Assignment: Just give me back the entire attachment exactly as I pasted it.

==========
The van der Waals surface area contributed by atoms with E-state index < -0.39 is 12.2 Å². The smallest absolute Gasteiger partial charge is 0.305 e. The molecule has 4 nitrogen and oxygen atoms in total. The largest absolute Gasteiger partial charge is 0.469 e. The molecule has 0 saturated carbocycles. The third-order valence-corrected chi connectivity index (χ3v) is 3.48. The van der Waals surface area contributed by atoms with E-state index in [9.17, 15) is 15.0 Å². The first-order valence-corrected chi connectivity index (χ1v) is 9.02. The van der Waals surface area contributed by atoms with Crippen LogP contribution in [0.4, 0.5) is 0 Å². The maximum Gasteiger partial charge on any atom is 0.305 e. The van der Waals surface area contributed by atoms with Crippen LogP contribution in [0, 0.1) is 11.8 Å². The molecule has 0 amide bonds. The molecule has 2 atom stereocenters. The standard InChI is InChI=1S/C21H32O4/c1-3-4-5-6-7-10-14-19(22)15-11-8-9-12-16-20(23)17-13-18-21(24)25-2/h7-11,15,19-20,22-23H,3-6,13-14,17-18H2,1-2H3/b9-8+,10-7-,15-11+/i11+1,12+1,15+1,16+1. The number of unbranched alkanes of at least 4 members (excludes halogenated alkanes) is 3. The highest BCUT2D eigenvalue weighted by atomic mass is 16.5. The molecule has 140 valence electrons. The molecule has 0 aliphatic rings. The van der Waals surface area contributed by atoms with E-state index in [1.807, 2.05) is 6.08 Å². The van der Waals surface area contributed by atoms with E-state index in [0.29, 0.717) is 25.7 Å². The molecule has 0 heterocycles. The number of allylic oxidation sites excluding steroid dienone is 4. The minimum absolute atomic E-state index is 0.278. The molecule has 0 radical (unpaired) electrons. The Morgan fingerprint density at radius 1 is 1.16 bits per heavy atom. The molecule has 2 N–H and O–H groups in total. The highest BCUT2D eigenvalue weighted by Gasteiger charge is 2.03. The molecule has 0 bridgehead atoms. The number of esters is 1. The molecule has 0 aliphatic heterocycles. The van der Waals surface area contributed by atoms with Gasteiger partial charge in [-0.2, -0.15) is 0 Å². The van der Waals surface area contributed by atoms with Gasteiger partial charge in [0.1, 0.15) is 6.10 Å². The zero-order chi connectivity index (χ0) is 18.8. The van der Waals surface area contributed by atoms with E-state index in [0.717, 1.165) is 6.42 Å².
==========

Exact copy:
The van der Waals surface area contributed by atoms with E-state index < -0.39 is 12.2 Å². The smallest absolute Gasteiger partial charge is 0.305 e. The molecule has 4 nitrogen and oxygen atoms in total. The largest absolute Gasteiger partial charge is 0.469 e. The molecule has 0 saturated carbocycles. The third-order valence-corrected chi connectivity index (χ3v) is 3.48. The van der Waals surface area contributed by atoms with E-state index in [9.17, 15) is 15.0 Å². The first-order valence-corrected chi connectivity index (χ1v) is 9.02. The van der Waals surface area contributed by atoms with Crippen LogP contribution in [0.4, 0.5) is 0 Å². The maximum Gasteiger partial charge on any atom is 0.305 e. The van der Waals surface area contributed by atoms with Crippen LogP contribution in [0, 0.1) is 11.8 Å². The molecule has 0 amide bonds. The molecule has 2 atom stereocenters. The standard InChI is InChI=1S/C21H32O4/c1-3-4-5-6-7-10-14-19(22)15-11-8-9-12-16-20(23)17-13-18-21(24)25-2/h7-11,15,19-20,22-23H,3-6,13-14,17-18H2,1-2H3/b9-8+,10-7-,15-11+/i11+1,12+1,15+1,16+1. The number of unbranched alkanes of at least 4 members (excludes halogenated alkanes) is 3. The highest BCUT2D eigenvalue weighted by atomic mass is 16.5. The molecule has 140 valence electrons. The molecule has 0 aliphatic rings. The van der Waals surface area contributed by atoms with E-state index in [1.807, 2.05) is 6.08 Å². The van der Waals surface area contributed by atoms with E-state index in [0.29, 0.717) is 25.7 Å². The molecule has 0 heterocycles. The number of allylic oxidation sites excluding steroid dienone is 4. The minimum absolute atomic E-state index is 0.278. The molecule has 0 radical (unpaired) electrons. The Morgan fingerprint density at radius 1 is 1.16 bits per heavy atom. The molecule has 2 N–H and O–H groups in total. The highest BCUT2D eigenvalue weighted by Gasteiger charge is 2.03. The molecule has 0 bridgehead atoms. The number of esters is 1. The molecule has 0 aliphatic heterocycles. The van der Waals surface area contributed by atoms with Gasteiger partial charge in [-0.2, -0.15) is 0 Å². The van der Waals surface area contributed by atoms with Gasteiger partial charge in [0.1, 0.15) is 6.10 Å². The zero-order chi connectivity index (χ0) is 18.8. The van der Waals surface area contributed by atoms with E-state index in [0.717, 1.165) is 6.42 Å².